Gas meter indicator
Gas meter. Photo credit: Wiki Commons

A group of state legislators unveiled a package of proposed legislation Monday in response to a continuing gas leak in Porter Ranch, calling for an immediate moratorium on injecting any more gas into the well and calling for stepped-up inspections of aging wells statewide.

“We need to have more inspections, more pro-active inspections,” said Sen. Fran Pavley, D-Agoura Hills. “We need to have a plan as infrastructure ages out — some kind of policy and timeline for replacement. Always err on the side of caution, not hoping with your fingers crossed that there won’t be a problem.”

Pavley and other legislators noted that while seven state agencies are involved in monitoring or investigating the leak at Southern California Gas Co.’s Aliso Canyon storage facility, there is no single agency with responsibility for oversight of such facility. Such oversight is called for in one of the bills the legislators plan to introduce. The bill would also require a utility responsible for environmental damage to bear the full cost of remediation without passing the bill to ratepayers.

The senators also plan to introduce a bill that would ban new injections of gas into Aliso Canyon and bar the use of aging wells at the site until they can be inspected to determine they do not pose any public safety risk.

The proposed legislation will also include requirements for inspections of storage facilities across California, mandating such inspections over the next 12 months, then at least once a year afterward.

The senators noted that more than half of the roughly 420 gas storage wells in the state are more than 40 years old. They said 48 of the 111 storage wells at Aliso Canyon were drilled in 1953 or earlier.

Gas Co. spokeswoman Trisha Muse said the company appreciates the lawmakers’ “interest in the topic” and looks forward to taking part in the public discussion around them.

No injections are being made in the field at this time, though gas is still being withdrawn, Muse said.

Muse said the Aliso Canyon facility is “the largest of four natural gas storage fields that SoCalGas operates in Southern California” and provides fuel to “homes, manufacturers, hospitals, universities, small businesses and all customers who rely on a ready supply of energy from natural gas.”

Similarly to water reservoirs, “we need to maintain the gas reserves at Aliso at a functional level to ensure we can meet the demand,” Muse said.

“Aliso is unquestionably a strategic asset that is vital to the region’s economy and the people who depend on a reliable source of energy from natural gas,” according to Muse.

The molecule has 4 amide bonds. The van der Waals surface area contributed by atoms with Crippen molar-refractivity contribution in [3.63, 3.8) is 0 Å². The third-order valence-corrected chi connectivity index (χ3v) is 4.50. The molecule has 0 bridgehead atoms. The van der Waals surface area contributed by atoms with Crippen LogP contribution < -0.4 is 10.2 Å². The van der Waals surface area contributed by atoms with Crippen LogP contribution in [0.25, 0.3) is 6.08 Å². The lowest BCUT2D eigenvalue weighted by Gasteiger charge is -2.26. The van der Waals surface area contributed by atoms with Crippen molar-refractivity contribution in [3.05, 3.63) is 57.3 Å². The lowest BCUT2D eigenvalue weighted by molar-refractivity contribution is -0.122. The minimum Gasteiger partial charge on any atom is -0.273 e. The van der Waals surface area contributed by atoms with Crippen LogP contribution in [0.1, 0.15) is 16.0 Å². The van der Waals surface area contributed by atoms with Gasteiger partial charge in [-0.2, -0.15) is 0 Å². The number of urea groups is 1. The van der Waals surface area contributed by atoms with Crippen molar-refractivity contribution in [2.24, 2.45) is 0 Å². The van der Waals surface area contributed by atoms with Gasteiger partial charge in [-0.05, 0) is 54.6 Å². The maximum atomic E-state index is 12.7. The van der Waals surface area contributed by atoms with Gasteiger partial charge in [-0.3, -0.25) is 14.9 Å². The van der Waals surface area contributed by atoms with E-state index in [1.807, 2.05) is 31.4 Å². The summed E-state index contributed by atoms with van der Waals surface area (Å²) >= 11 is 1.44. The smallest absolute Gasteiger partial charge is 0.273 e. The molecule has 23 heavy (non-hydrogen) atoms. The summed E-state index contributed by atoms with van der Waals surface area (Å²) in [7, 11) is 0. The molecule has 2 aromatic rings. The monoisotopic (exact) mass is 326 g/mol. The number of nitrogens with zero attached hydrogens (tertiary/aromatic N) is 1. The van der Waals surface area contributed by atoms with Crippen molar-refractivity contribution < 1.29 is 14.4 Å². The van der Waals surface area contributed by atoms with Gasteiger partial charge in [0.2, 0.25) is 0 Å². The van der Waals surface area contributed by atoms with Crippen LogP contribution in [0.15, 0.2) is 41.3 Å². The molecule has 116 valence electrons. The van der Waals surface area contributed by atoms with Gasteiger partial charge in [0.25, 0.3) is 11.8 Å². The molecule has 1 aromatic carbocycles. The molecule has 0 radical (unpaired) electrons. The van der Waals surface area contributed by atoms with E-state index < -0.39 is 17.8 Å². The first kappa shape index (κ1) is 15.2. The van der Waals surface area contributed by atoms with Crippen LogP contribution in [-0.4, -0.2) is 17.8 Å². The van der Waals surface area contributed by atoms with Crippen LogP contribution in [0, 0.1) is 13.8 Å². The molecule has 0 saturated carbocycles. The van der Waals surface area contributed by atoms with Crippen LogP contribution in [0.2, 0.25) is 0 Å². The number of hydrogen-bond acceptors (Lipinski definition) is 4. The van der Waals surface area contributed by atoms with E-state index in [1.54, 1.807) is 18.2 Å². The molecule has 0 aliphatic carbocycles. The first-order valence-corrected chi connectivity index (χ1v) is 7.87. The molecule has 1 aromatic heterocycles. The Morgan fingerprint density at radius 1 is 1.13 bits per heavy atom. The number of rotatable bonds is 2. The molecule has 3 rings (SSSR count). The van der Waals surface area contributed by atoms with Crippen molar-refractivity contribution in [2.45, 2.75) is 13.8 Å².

The Aliso Canyon leak was discovered Oct. 23, leading to hundreds of complaints from residents about negative health effects. Thousands of residents have been temporarily moved out of the area, and thousands more are looking to move.

Two schools in the area have also been shut down, with students being transferred to other campuses when classes resume Tuesday.

Southland air quality regulators are proposing an order that would require the Gas Co. to install equipment to capture and incinerate natural gas leaking from the well.

A Gas Co. official said the utility has submitted permit applications to begin installing the equipment, but it’s unclear how long it will take to process them. Hundreds of Porter Ranch-area residents packed a South Coast Air Quality Management District hearing Saturday to discuss the mitigation measures.

County Supervisor Mike Antonovich compared the problem with one of the world’s worst nuclear disasters.

“This is a critical problem. This is a mini-Chernobyl. This is a problem,” he said to applause. “They’ve had their Thanksgiving, they’ve had their Hanukkah, they’ve had their Christmas, they’ve had their New Year, they’ve had their family celebrations all disrupted because of irresponsible actions, from the state to the gas company.”

Gas. Co. attorney Robert Wyman of the firm Latham & Watkins LLP stated at the meeting that the leak was “being addressed as safely and expeditiously as possible.”

“This is SoCalGas’s highest priority,” he said.

Multiple lawsuits have already been filed against SoCalGas over the leak, including one by Los Angeles City Attorney Mike Feuer. He announced Monday that Los Angeles County has joined that litigation.

— Wire reports 

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